Children's Fitness Activities Bronx NY
New York, NY
Offer - Complimentary 3-Day guest pass when you mention Felix.
Limit - one pass per individual.
Monday 5:30 AM - 10:00 PM
Tuesday 5:30 AM - 10:00 PM
Wednesday 5:30 AM - 10:00 PM
Thursday 5:30 AM - 10:00 PM
Friday 5:30 AM - 9:00 PM
Saturday 9:00 AM - 5:00 PM
Sunday 9:00 AM - 5:00 PM
Aerobics, Aquatic Exercise, Fitness Center, Free Weights, Indoor Cycling, Martial Arts, Massage, Pilates, Pool, Sauna, Whirlpool, Yoga
Dr. Roger McIntire
Up to 30 percent of kids in our schools are overweight. That number has doubled since the 1990s when we first worried about the weight problem of children in this column. In the last 25 years, the rate of obesity has tripled in the 6-to-19 age range.
These kids will die six years earlier than their normal weight counterparts. No, they are not likely to avoid the consequences by changing their ways as they grow up. In fact, more will join their ranks in adult years.
You don’t have to look far to find the reasons. Restaurants and fast food eateries are offering larger and larger portions and reasonable, healthy foods are not part of the hype in the McDonald's vs Burger King competition. Parents purchase these poor meals when the family eats out and often bring poor choices home from the supermarket. If parents bring home good choices, the kids will eat the good choices—-if nothing else is there to tempt them. They will complain but their body-mass index will improve.
A person’s body-mass index (BMI) is easy to calculate. Take your weight in pounds times 703 and divide by your height in inches squared. For example, if you are 5 foot 6 (66 inches) and weigh 155, your BMI is 25, that is, 155 times 703 divided by 4356 (66 x 66).
A BMI of 25 is right on the low end of the overweight window (25 to 30). The obese category is 30 and up. Those in the 25 to 30 range will die three years sooner than average; with a BMI over 30, life expectancy is reduced another 3 to 10 years. In 1994, 49 percent of American women and 59 percent of men had a BMI above 25, says the U.S. National Health and Nutrition Examination Survey. We’ve been growing ever since.
Frequently, overweight and obese children are afflicted with high blood pressure, high cholesterol, Type 2 diabetes, lower joint pain and gallbladder surgery. All were rare in the doctor’s office 50 years ago.
Kids are not good at selecting their diet if the temptations at home are filled with too much sugar, too much meat and too much fat. If we put bad diets in front of them and leave them to their own choices, we are abusing their health, their happiness and their life expectancy. Don’t bring home any more bad food. Instead follow the advice of the latest studies concerning weight problems in the New England Journal of Medicine. They advise restricting meat portions in the weekly menu, providing fruits instead of candies, and offering water and fr...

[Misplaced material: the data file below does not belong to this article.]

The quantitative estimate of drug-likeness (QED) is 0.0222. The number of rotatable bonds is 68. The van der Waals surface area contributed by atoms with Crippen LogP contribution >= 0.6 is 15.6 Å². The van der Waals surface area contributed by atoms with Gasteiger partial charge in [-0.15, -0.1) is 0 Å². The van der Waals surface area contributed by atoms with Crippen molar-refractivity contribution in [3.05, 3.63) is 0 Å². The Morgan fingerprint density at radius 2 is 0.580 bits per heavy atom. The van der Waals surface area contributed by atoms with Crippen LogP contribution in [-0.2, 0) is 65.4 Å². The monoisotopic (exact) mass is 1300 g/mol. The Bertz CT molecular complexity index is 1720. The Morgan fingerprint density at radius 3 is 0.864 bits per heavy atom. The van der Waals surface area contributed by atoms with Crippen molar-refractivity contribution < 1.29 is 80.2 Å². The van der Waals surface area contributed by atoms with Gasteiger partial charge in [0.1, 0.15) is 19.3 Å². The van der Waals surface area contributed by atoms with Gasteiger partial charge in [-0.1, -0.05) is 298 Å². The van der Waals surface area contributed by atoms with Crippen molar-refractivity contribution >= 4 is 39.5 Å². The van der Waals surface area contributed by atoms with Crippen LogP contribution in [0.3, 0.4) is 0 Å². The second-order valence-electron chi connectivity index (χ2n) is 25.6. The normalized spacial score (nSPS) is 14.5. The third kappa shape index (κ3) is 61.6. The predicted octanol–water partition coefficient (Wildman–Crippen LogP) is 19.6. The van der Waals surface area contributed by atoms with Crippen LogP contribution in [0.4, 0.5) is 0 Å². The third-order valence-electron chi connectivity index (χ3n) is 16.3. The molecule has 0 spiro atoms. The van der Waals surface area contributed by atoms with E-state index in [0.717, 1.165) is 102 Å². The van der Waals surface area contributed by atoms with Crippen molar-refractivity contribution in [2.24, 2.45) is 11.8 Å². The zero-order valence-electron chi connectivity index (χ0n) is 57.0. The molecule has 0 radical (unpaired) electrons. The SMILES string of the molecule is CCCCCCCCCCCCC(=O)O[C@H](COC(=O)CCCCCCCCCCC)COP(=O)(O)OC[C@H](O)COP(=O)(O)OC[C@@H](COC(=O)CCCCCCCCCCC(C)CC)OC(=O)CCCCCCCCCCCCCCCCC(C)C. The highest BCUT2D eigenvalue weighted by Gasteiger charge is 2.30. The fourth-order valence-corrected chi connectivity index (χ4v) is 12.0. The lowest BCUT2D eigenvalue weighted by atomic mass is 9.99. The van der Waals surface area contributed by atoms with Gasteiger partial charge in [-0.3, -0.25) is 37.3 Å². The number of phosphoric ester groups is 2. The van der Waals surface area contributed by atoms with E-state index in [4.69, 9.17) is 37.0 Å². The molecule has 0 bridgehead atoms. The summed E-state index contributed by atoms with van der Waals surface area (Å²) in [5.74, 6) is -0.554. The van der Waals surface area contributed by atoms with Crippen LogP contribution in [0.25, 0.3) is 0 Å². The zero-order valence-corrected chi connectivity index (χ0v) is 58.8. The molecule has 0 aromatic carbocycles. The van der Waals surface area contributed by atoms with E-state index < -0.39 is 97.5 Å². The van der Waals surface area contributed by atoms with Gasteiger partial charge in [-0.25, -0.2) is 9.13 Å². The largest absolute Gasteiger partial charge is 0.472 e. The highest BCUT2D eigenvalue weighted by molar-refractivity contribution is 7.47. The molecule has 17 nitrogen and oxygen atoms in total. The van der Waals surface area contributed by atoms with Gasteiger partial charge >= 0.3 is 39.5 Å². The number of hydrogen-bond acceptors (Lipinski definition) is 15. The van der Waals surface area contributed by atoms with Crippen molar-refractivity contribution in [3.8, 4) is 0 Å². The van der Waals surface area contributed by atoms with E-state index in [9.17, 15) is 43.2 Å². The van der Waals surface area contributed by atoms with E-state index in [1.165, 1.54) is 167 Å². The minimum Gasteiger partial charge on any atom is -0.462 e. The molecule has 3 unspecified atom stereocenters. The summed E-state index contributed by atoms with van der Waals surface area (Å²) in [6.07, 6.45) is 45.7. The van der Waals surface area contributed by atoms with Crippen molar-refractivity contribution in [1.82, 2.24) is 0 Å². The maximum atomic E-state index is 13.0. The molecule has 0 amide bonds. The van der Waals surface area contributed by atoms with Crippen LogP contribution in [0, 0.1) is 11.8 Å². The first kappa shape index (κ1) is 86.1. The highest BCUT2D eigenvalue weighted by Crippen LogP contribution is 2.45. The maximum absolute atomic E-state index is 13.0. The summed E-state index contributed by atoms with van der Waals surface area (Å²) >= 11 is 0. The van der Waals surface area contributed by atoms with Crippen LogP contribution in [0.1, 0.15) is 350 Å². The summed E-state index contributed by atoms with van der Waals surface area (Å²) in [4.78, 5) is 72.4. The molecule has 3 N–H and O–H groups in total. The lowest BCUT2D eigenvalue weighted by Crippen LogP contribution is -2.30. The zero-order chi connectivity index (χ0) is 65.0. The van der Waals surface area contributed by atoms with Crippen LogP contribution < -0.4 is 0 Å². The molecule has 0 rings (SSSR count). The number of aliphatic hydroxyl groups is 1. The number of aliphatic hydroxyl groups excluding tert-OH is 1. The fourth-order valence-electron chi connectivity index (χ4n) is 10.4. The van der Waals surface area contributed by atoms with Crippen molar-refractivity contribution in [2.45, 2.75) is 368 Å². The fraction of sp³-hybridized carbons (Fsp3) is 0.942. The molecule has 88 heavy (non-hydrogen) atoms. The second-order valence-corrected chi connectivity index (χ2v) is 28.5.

Dr. Roger McIntire
Everyone believes his favorite activity should be required of all children. And the kids, to show the proper spirit, should be enthusiastic at practice and almost hyper at any meet, match, game, or tournament.
Our game was soccer and the problems started when I was asked to coach. I saw myself as a reasonable coach, of course, not at all like those other coaches going crazy when one of my players innocently committed a life-threatening foul.
Those other coaches were fanatics - a game and three practices a week plus one game and sometimes more on the weekend - usually on a field four exits beyond Cleveland. If I suggested my kids might miss a practice or game for a family event, you would think I had said something disloyal about our country!
So beware of the fanatics who can take all your child's time out of school with the bribe of a team t-shirt. Consider limiting the formal, outside of school, activities to one or two. That will leave you and your family at least two nights a week free of exhaustion and available for family activities.
In my third season as a sideline parent I started refereeing pre-adolescent players who ranged from the size of a small chicken to a Redskin linebacker. I found the big challenge was not controlling mis-matched players. It's the wild, screaming, would-be player-parents off the field who create the most trouble.
Since a foul could go for or against their perfect and innocent child, parents are sure referees are wrong 50 percent of the time. They're also quite sure that as soon as they find time to read the rule book, they will prove that their little darling would never "foul" one of those other little ruffians.
One trick to controlling the players is to learn names. If you call number 14 for pushing, he is likely to be innocent, incredulous, and grumpy. If you add, "Be careful, Mark, that's dangerous," Mark is personally embarrassed and has the nagging fear you're going to tell his mommy!